Bodø/Glimt continue to dominate the 2020 Eliteserien with their high-intensity play winning many admirers and plenty of their players attracting foreign interest. One such player is 20-year-old Norwegian Jens Petter Hauge, and this scout report will aim to show what it is that makes him such an exciting talent using a combination of statistics and tactical analysis.
Role in the team
Bodø/Glimt have largely used a 4-3-3 formation under Kjetil Knutsen which can often resemble a 2-3-2-3 in attack. Hauge operates as an inside forward on the left of the front three, allowing him to regularly come infield on his stronger right foot. This can be seen in his heatmap below.
As we can see, Hauge shows a particular tendency to operate in the half-space off the left flank, though he is also not averse to keeping his width. The attacking nature of Bodø/Glimt full-backs allowing the opportunity for both methods to prove fruitful.
Hauge has also been used effectively as a number 10 or a right-winger in the past, though given the settled tactics of his team, this has been an infrequent occurrence this season.
Hauge tends to keep his width when defending, providing ample support for the left full-back.
The rest of this tactical analysis will look at Hauge’s contributions and strengths, as well as suggesting some potential improvements to his game. I will also suggest what the future holds, and a potential career path Hauge could take in order to maximise his development.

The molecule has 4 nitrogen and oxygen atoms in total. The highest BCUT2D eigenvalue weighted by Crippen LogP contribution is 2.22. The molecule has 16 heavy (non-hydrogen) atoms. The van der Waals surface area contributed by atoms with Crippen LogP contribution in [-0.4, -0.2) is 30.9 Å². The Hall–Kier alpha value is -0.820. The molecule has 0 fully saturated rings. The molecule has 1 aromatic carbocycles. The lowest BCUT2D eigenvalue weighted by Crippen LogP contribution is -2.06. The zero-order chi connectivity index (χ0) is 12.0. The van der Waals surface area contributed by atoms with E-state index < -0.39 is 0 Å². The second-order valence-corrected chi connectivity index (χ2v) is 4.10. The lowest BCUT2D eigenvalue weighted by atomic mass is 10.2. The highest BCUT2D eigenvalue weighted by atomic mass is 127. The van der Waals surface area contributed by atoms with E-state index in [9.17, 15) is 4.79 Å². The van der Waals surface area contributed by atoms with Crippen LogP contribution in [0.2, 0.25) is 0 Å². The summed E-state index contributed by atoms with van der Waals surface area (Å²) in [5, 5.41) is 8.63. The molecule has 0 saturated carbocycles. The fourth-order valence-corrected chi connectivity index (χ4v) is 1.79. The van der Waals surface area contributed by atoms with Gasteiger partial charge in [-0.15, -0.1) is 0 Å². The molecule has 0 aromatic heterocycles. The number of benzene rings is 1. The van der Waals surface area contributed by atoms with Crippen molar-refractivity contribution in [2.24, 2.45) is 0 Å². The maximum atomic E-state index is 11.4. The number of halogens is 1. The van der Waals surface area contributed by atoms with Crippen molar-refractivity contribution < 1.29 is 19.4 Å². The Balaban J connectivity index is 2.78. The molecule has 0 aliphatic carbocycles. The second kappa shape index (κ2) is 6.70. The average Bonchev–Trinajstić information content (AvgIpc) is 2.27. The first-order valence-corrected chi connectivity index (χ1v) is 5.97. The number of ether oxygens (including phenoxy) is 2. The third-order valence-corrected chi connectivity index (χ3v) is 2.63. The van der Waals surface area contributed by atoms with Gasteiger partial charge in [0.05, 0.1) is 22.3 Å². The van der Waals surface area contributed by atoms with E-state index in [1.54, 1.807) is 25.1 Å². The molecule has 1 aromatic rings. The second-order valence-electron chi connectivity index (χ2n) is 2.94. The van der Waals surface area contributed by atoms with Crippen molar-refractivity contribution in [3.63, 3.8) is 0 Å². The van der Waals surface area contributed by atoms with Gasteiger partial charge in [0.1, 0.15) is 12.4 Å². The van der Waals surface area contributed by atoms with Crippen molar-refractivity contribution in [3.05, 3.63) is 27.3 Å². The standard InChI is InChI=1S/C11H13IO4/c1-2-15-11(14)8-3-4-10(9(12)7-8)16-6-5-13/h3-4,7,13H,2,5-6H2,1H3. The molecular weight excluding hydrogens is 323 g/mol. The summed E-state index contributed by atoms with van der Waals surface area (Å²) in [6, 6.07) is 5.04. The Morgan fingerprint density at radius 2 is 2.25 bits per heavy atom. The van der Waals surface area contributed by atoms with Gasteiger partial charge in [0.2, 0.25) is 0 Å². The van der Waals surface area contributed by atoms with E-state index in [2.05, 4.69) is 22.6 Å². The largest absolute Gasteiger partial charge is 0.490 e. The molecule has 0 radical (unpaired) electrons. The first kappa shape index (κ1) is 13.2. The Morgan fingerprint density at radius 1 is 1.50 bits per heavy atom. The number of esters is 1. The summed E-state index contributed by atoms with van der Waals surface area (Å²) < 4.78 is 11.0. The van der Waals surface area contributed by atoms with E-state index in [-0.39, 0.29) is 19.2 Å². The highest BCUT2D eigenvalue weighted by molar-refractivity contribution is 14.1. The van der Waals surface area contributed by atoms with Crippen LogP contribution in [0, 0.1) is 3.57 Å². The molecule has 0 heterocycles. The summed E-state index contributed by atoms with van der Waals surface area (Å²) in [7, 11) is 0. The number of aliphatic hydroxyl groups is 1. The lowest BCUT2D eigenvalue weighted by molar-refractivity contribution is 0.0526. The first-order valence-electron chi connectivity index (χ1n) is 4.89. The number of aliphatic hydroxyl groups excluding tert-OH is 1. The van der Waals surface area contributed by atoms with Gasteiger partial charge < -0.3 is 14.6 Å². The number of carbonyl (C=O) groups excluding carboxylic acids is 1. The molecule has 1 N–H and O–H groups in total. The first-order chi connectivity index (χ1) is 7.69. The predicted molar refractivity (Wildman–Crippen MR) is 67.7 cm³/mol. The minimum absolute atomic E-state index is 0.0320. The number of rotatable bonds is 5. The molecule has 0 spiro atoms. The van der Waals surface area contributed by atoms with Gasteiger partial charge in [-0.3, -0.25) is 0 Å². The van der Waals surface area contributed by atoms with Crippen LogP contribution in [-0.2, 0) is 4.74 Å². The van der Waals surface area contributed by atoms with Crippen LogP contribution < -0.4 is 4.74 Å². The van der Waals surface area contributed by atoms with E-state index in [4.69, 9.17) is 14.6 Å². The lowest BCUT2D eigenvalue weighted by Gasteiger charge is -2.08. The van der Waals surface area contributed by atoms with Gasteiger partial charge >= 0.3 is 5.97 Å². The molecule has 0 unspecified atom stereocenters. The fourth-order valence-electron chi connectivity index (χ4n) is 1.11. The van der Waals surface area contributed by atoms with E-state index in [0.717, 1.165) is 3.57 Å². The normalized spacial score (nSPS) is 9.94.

The first thing of Hauge’s game that stands out is his underlying numbers in front of goal. Hauge is the joint-second top goal scorer in the Eliteserien this season with 11 goals at an average of 0.72 per 90 minutes. Hauge ranks sixth for shots attempted with 38 with the xG/Shot number of 0.16 higher than those players to have recorded more shots than him. Despite ranking high for the total number of shots taken, his conversion rate this season of just under 29% is outstanding for a wide-attacker.
An overall xG of 6.17 would suggest that he is over-performing and that his current level of goal scoring is unsustainable. However, the below-shot distribution map (recorded over the last calendar year) shows why he is outperforming his xG numbers.
As we can see, there is a cluster of goals scored in the bottom left corner. Remarkably, the graphic also shows that he hasn’t missed the target when aiming for this area of the goal. Clearly Hauge possesses terrific finishing ability when shooting at this area of goal and is able to take lower-quality chances.
In the next part of this analysis, we shall look at how Hauge gets himself into these goalscoring positions.
First of all, Hauge is deceptively pacey and excels at running in behind the opposition defensive line. The below image shows one such occasion.